I made a princess costume for my daughter for Halloween. Rather than buy a crinoline or spend money to make one, I cut a length of elastic. I strung lots of plastic bags by the handles onto it. They were the perfect length. You couldn't tell the difference, and it made the wonderful "swishing" noise when she walked.
More uses for plastic bags
Plastic bags with handles can be used for aprons for small children's arts and crafts projects. Cut each one across the bottom, pop the bag over the child's head with arms through holes--handles up as straps. If straps are too long and bag goes too far down the front of clothing, pull handles up and tie into a knot to make it fit better.
This reader says: I recently had a pile of brush that I needed to bundle up for garbage day. I couldn't find any string to tie it up, but eventually ran across our pile of plastic grocery bags and thought of a roll of plastic I had recently seen at the hardware store that could be used as twine. I took the bags and cut/ripped them in half as if I'd taken each handle and pulled the bag apart. I now had two pieces, each with a handle on one end.
I poked a hole at the other end where the 'v' is on the bottom of the bag. I now had a piece with a hole either end. The pieces can then be pulled through a loop of one of the other pieces and looped back though itself. By combining several pieces I had a surprisingly long, strong, and cheap rope which I used to tie up my brush pile for the garbage man.
Take a walk with one, it's amazing what you can find. I found fresh rosemary clippings, pecans and walnuts in the street close to where I live. What a bargain price, they were all free !
When you are using a special hair treatment that needs leaving in for longer than five minutes, tie a plastic bag around your wet hair and fasten the excess above your forehead with a twist tie or rubber band.
Inevitably when children go on camps, water activites are part of the fun. Here is an old hiker's secret. Prevent saturated backpack contents by placing everything inside a garbage-size bag, tying with a twist-tie and THEN placing it inside the pack. Even if the pack falls in a lake, your clothes should stay reasonably dry!
Thicker, vinyl-ish plastic bags make great packs for long-time storage of old notebooks, magazines, artwork, deeds etc. They are "acid free" and keep out paper-eating insects such as silverfish. Colorcode them and/or label them with an oil-based marker, then stick in the desired stack of paper, fold the top over twice, and seal right across with heavy stickytape.
Big black garbage bags make excellent disposable raincoats for camping when you sut arm holes and a head hole in the sides and bottom. Compact, light to carry in your pack and useful!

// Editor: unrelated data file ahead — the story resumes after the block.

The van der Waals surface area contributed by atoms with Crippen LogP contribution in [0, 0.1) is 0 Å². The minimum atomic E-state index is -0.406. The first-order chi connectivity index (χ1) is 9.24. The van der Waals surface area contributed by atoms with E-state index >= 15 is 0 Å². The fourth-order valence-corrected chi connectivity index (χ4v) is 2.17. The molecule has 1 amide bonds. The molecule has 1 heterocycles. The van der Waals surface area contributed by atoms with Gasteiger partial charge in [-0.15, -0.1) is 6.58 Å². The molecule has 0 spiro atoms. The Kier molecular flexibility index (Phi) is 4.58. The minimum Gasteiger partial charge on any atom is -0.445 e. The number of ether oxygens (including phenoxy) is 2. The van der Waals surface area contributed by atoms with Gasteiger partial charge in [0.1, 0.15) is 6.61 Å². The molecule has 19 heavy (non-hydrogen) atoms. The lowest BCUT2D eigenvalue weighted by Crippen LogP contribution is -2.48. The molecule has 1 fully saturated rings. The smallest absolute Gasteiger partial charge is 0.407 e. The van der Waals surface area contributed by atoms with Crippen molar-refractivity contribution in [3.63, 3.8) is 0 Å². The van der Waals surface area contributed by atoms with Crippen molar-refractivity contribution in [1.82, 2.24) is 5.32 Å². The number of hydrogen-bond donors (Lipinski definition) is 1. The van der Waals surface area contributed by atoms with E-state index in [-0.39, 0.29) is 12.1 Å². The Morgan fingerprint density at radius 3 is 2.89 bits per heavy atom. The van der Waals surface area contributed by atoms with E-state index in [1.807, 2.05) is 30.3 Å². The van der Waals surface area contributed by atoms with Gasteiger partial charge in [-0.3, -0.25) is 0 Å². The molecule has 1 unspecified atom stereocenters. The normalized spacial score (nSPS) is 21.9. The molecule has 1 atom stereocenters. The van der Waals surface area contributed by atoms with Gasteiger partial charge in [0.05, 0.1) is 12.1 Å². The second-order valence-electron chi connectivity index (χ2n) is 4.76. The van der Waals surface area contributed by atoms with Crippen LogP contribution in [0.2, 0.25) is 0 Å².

You can also cut thicker bags to be flat, and use them to cover books or recipe cards so that they are wipe-down when you are cooking(use a clear bag for a recipe card).
Plastic bags are useful for crushing biscuits to make crumbs, eg for cheesecake, or for beating meat to tenderise it. Place in a bag, tie or hold the open end, and bash away! No mess, no fuss!
Or, if you have a dough such as playdough that you are working food colouring though, food colour stains laminated or plastic benchtops so put the dough inside the bag, add a few drops of colour, tie the bag and knead away. Throw away the bag when finished, or use it to store playdough and keep it moist. Easy!
I save my plastic bags and scoop the used cat litter and deposits in litter into a bag every day. This way I can use the litter longer and get the mess out of the house. I keep an old plastic litter pail to put filled plastic bags into, then throw them out on garbage day. No smell, no mess. Another reader adds: I use an automated cat litter pan which scoops by itself and dumps into a disposable plastic container. I line the container with a plastic grocery bag and tuck the ends under and out of the way. When it's is full I pull up the handles, lift the bag, tie the handles together and toss into the garbage can.
Cut a bottom corner off heavier plastic bags and use to squeeze icing, cookie dough, etc through.
Use recycled bags to take your pop cans and bottles to the recycling depot.
Tuck a plastic bag under your bike seat, then if it gets wet in the rain while you're shopping or whatever, pull the bag out, slip it over the wet seat, and ride off in comfort!
Line your backpack inside with a plastic bag on wet days.
Food pantries need bags, both plastic and paper to pack the food that they give away free. Donate your spare bags and get to know your local food pantry.
Use them for shower caps. Find one that fits, or use a larger one and tie it around your head, rolling a cuff to keep it in place better.
In the car I keep a bag on the floor under the driver's seat. Sometimes I want to separate what I buy, such as toys for the grandkids or personal items.
I store plastic grocery bags by hanging one on the inside of a small pantry. I used a short carpet staple for each handle to attach it to the door. The staple keeps the open end of the bag close to the door so that it doesn't flop around as much as when they're hung on hooks. I then nip a small hole on the bottom (I did it on a corner), and stuff it with the bags I want to keep.